Mario Gomez looked marginally offside when he turned in Thomas Mueller's header from close range for the second goal in the 49th minute.
"I don't want to talk about the referee but it's clear they scored two illegitimate goals," Roura said.
"In every game we have played away from home, against AC Milan and Paris St Germain, there have been debatable decisions but I don't want this to be an excuse.
"There were illegal goals but we mustn't take away credit from our opponents. Bayern were the better team and we were not able to resist their physical pressure."
Bayern coach Jupp Heynckes said he did not have a perfect sight of the two disputed goals from the bench.
"When you're on the touchline it's very difficult to have a clear view of what happened," he explained.
Champions League matches feature five officials, including one on each goalline, to spot infringements in the penalty area.
UEFA say the system is more efficient than employing goalline technology.
Heynckes is not taking Bayern's place in the final at Wembley in May for granted despite the one-sided scoreline on Tuesday.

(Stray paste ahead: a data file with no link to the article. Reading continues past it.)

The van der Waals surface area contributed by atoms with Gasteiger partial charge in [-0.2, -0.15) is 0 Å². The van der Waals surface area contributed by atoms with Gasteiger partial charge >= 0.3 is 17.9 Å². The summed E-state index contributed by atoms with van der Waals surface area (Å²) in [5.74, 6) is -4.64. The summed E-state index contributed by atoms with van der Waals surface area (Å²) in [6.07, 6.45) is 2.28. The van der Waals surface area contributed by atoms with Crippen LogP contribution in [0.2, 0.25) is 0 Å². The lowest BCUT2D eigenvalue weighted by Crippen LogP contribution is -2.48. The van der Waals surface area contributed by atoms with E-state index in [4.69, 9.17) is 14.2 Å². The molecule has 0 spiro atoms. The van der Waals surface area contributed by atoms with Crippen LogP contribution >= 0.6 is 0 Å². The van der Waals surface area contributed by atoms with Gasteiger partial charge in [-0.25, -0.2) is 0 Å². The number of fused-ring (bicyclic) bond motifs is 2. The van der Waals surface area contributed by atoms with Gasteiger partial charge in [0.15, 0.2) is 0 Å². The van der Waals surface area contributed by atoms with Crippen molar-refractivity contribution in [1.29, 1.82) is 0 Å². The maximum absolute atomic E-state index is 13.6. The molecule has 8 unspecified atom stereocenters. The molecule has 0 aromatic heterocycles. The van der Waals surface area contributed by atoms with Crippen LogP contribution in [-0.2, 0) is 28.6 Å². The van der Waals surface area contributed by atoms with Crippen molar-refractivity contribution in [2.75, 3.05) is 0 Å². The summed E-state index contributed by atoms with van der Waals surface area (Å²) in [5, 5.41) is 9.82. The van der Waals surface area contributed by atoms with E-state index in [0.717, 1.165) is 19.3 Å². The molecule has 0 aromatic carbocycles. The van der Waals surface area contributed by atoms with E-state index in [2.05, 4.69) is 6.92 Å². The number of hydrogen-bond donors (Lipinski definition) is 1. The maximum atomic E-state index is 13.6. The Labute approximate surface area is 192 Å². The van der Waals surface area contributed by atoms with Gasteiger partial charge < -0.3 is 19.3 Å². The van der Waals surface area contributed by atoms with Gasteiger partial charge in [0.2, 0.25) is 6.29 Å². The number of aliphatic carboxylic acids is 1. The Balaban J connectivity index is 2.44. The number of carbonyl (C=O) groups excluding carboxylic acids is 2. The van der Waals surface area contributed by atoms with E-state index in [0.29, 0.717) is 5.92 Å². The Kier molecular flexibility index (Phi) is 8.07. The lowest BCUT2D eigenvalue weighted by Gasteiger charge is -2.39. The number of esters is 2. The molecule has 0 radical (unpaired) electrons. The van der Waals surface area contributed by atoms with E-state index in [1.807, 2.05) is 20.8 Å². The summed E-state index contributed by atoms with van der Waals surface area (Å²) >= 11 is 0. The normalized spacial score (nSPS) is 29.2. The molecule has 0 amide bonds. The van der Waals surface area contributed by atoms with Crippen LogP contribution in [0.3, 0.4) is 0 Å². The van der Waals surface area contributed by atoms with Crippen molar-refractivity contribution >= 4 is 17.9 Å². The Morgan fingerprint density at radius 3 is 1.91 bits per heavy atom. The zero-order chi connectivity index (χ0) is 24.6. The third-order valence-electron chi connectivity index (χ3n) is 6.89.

"I am happy about the result but I am not moved by it. I know we still face 90 very difficult minutes in Spain," he said, referring to the return game at the Nou Camp on May 1.
"We will enjoy what happened tonight but no more. It is important to stick to your tactical guidelines against Barcelona and that is what makes my team stand out this year.
"We have been displaying extraordinary football for the entire season," said Heynckes of a Bayern squad that have already been crowned Bundesliga champions and are also through to the German Cup final against Stuttgart in June.
"Falling short of success in the past two years has only made them more hungry to win this year. The tactical awareness of this team is top notch as well, just like their willingness to run and fight for one another."